3Dilip Kumar Roy with Uma Bose alias Hashi.

4Dilip Kumar Roy with M.S. Subbulakshmi.

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6Dilip Kumar Roy with Sahana Devi.

7Dilip Kumar Roy with Yogi Krishnaprem.

8Dilip Kumar Roy with Kalipada Guharoy.

9Dilip Kumar Roy with Swami Sitaram Das Omkar and Indira Devi.

10Dilip Kumar Roy with Swami Ramdas, Krishnabai and Indira Devi.

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12Dilip Kumar Roy with Champaklal.

13Dilip Kumar Roy on his 80th birthday in Kolkata.

[Photographs courtesy: Hari Krishna Mandir Trust, Pune and Anurag Banerjee.]

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Fifty-five photographs of Nolini Kanta Gupta

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Dear Friends,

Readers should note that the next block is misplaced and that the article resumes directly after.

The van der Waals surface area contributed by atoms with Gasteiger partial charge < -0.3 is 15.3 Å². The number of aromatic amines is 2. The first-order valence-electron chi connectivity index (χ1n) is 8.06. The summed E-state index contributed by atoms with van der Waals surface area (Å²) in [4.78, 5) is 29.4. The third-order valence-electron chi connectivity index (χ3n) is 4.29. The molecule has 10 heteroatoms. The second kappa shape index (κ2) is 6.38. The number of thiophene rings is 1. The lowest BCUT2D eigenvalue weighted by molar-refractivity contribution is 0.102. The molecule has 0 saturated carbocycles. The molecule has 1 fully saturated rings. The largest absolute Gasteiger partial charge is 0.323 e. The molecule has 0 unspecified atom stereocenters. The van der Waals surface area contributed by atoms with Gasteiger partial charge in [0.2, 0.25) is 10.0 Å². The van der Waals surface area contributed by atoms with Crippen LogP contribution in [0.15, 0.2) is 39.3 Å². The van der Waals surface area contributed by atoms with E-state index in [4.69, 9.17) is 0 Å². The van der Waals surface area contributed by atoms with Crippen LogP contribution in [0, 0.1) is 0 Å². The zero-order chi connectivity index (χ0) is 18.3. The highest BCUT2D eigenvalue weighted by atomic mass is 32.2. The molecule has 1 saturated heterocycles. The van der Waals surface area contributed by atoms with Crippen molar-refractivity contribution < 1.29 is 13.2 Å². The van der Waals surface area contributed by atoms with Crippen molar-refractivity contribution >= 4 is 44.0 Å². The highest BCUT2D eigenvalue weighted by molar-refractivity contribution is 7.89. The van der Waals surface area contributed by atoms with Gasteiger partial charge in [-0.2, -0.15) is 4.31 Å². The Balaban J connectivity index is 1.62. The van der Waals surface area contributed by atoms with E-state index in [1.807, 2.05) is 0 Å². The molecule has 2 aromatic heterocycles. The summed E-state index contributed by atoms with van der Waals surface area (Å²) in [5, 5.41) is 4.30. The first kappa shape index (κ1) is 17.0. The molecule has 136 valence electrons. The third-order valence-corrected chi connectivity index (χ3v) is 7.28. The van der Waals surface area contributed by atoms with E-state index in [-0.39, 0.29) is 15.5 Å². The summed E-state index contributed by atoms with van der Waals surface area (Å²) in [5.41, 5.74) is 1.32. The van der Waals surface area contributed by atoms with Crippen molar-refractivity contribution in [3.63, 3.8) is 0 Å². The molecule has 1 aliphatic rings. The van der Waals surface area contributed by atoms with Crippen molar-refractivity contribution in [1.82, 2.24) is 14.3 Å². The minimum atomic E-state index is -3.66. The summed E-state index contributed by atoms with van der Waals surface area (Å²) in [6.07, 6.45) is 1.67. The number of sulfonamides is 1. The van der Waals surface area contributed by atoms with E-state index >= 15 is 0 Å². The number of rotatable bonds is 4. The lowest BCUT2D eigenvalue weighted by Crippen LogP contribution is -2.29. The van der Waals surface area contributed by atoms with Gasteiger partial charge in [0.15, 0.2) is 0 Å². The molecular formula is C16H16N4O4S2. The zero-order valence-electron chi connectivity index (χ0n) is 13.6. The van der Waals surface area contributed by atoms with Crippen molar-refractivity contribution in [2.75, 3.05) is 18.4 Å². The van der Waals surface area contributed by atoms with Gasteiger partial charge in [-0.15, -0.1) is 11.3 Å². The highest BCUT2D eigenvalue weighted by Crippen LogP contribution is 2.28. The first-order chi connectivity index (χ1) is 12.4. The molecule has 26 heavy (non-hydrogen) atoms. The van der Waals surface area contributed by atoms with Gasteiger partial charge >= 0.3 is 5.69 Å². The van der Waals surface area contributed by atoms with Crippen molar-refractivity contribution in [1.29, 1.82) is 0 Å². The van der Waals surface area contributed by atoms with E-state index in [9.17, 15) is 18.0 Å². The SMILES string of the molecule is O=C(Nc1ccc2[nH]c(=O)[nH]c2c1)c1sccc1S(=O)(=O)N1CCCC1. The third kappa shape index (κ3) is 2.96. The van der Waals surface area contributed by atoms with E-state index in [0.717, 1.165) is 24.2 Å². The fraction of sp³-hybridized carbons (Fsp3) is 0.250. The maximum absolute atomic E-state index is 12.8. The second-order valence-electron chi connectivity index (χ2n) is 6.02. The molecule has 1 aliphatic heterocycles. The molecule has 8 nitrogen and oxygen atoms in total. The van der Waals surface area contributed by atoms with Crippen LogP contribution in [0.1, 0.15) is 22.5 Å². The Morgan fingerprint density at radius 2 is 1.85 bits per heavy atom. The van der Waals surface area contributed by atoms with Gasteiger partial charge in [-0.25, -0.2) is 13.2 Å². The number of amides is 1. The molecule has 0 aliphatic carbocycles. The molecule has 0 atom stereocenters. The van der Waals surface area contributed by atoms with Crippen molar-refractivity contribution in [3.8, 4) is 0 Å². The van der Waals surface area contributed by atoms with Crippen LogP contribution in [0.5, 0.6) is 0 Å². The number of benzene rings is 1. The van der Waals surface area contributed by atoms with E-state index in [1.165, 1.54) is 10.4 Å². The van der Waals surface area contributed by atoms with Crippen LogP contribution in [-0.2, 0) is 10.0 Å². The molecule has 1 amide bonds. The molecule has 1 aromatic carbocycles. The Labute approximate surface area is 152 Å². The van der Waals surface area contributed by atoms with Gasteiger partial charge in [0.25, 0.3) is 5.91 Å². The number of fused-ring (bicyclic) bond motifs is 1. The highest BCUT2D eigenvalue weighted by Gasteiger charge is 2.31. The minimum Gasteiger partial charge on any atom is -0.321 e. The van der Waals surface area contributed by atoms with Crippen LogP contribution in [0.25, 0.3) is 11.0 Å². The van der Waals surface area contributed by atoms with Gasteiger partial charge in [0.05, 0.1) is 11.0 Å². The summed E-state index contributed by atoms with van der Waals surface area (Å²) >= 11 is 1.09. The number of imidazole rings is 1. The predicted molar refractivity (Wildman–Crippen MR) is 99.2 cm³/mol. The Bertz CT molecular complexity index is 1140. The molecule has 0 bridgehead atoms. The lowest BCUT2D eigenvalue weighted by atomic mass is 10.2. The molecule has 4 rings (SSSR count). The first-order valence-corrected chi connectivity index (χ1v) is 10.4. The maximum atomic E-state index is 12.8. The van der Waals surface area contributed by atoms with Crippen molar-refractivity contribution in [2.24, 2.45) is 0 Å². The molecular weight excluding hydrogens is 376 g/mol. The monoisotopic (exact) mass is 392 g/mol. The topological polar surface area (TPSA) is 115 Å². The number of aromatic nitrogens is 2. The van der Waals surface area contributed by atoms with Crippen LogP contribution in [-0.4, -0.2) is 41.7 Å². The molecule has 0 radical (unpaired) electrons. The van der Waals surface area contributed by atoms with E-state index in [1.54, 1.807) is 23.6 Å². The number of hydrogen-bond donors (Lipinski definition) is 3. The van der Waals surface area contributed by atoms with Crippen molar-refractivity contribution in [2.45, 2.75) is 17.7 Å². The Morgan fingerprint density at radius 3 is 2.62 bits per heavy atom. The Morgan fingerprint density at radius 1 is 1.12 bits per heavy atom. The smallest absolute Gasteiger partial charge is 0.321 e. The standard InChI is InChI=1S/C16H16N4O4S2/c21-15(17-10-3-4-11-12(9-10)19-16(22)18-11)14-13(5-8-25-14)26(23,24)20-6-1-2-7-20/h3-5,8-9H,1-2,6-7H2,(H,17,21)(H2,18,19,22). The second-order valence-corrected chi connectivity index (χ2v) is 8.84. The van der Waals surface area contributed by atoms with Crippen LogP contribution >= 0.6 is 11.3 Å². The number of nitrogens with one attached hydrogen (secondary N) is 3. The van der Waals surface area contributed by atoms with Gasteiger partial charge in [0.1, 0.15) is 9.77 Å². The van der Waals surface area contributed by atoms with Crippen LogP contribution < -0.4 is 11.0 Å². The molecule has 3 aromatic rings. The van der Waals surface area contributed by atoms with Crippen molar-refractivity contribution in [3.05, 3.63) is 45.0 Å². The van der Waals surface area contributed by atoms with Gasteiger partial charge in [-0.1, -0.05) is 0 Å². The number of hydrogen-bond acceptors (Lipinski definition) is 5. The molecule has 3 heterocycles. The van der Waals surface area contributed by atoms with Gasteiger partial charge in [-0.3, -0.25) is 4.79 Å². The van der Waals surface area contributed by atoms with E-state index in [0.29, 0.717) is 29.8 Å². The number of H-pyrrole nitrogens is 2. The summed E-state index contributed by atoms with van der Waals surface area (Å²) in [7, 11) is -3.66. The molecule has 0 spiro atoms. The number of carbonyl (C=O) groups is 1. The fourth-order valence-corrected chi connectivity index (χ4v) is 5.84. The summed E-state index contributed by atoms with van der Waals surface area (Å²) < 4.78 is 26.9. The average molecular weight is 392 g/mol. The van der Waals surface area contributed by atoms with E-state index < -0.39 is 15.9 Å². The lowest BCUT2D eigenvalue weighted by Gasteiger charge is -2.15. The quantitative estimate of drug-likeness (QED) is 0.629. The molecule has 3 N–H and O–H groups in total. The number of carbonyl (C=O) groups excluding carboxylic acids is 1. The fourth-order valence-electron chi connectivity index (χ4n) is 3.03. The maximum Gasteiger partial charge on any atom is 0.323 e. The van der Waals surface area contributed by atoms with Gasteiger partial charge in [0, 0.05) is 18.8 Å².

Nolini Kanta Gupta (13.1.1889—7.2.1984) was an active participant in the Swadeshi and national education movements from the tender age of sixteen. He was introduced to Barindra Kumar Ghose, noted revolutionary and Sri Aurobindo’s younger brother, towards the end of 1907 who influenced him to join the Maniktolla Secret Society at 32 Muraripukur Road in Calcutta. On 2 May 1908 Nolini Kanta was arrested in connection with the Muzaffarpur bomb outrage along with the other members of the Maniktolla Secret Society. The trial later came to be known as the ‘Alipore Bomb Trial’. After spending a year in Alipore Central Jail as an undertrial he was acquitted in May 1909 due to lack of evidence to prove his involvement in any conspiracy of waging war against the British Empire. He withdrew from active politics after his acquittal from prison and became the chief associate of Sri Aurobindo (whom he had met during the Swadeshi movement) when the latter started the publication of his two weeklies (the Karmayogin in English and the Dharma in Bengali). When Sri Aurobindo left Bengal and migrated to Pondicherry in April 1910 Nolini Kanta too followed him seven months later. When after 1926 Sri Aurobindo withdrew into complete seclusion and the Mother took charge of the newly-formed Ashram, Nolini Kanta became its Secretary. When the Sri Aurobindo Ashram Trust was formed by the Mother she appointed Nolini Kanta as one of the founder-trustees. Regarded as one of the most advanced sadhaks of the Integral Yoga he was equally prolific in Bengali, English and French and went on to author more than fifty books in Bengali, thirty in English and five in French. In the Aurobindonian community he was known as ‘Sri Aurobindo’s manasputra’.